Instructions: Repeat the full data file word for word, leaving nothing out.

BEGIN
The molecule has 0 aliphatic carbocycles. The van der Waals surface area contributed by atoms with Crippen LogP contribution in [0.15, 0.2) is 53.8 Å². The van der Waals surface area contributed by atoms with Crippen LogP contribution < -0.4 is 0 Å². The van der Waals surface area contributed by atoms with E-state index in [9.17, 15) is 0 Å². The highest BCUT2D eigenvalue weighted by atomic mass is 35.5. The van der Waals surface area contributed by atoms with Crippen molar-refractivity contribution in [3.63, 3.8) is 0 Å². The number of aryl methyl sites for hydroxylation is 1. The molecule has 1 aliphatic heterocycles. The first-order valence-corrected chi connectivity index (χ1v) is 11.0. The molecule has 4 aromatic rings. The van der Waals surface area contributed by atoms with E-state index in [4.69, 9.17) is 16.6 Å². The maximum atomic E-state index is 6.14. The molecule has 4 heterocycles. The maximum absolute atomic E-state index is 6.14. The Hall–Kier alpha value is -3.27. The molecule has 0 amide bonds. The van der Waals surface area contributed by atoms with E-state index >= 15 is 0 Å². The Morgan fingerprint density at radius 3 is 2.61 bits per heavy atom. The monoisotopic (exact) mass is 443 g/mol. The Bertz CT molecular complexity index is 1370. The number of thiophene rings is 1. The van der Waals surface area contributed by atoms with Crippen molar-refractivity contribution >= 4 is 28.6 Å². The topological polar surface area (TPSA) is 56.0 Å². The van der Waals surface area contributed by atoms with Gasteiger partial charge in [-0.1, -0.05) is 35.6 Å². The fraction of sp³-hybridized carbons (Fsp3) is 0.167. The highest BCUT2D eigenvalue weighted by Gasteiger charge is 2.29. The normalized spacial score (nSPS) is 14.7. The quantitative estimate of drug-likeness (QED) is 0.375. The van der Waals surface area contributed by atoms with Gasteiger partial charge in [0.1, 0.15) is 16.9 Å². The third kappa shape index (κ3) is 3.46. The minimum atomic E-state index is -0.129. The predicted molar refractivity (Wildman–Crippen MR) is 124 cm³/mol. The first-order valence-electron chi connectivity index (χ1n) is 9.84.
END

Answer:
The molecule has 0 aliphatic carbocycles. The van der Waals surface area contributed by atoms with Crippen LogP contribution in [0.15, 0.2) is 53.8 Å². The van der Waals surface area contributed by atoms with Crippen LogP contribution < -0.4 is 0 Å². The van der Waals surface area contributed by atoms with E-state index in [9.17, 15) is 0 Å². The highest BCUT2D eigenvalue weighted by atomic mass is 35.5. The van der Waals surface area contributed by atoms with Crippen molar-refractivity contribution in [3.63, 3.8) is 0 Å². The number of aryl methyl sites for hydroxylation is 1. The molecule has 1 aliphatic heterocycles. The first-order valence-corrected chi connectivity index (χ1v) is 11.0. The molecule has 4 aromatic rings. The van der Waals surface area contributed by atoms with E-state index in [4.69, 9.17) is 16.6 Å². The maximum atomic E-state index is 6.14. The molecule has 4 heterocycles. The maximum absolute atomic E-state index is 6.14. The Hall–Kier alpha value is -3.27. The molecule has 0 amide bonds. The van der Waals surface area contributed by atoms with E-state index >= 15 is 0 Å². The Morgan fingerprint density at radius 3 is 2.61 bits per heavy atom. The monoisotopic (exact) mass is 443 g/mol. The Bertz CT molecular complexity index is 1370. The number of thiophene rings is 1. The van der Waals surface area contributed by atoms with Crippen molar-refractivity contribution >= 4 is 28.6 Å². The topological polar surface area (TPSA) is 56.0 Å². The van der Waals surface area contributed by atoms with Gasteiger partial charge in [-0.1, -0.05) is 35.6 Å². The fraction of sp³-hybridized carbons (Fsp3) is 0.167. The highest BCUT2D eigenvalue weighted by Gasteiger charge is 2.29. The normalized spacial score (nSPS) is 14.7. The quantitative estimate of drug-likeness (QED) is 0.375. The van der Waals surface area contributed by atoms with Gasteiger partial charge in [0.1, 0.15) is 16.9 Å². The third kappa shape index (κ3) is 3.46. The minimum atomic E-state index is -0.129. The predicted molar refractivity (Wildman–Crippen MR) is 124 cm³/mol. The first-order valence-electron chi connectivity index (χ1n) is 9.84.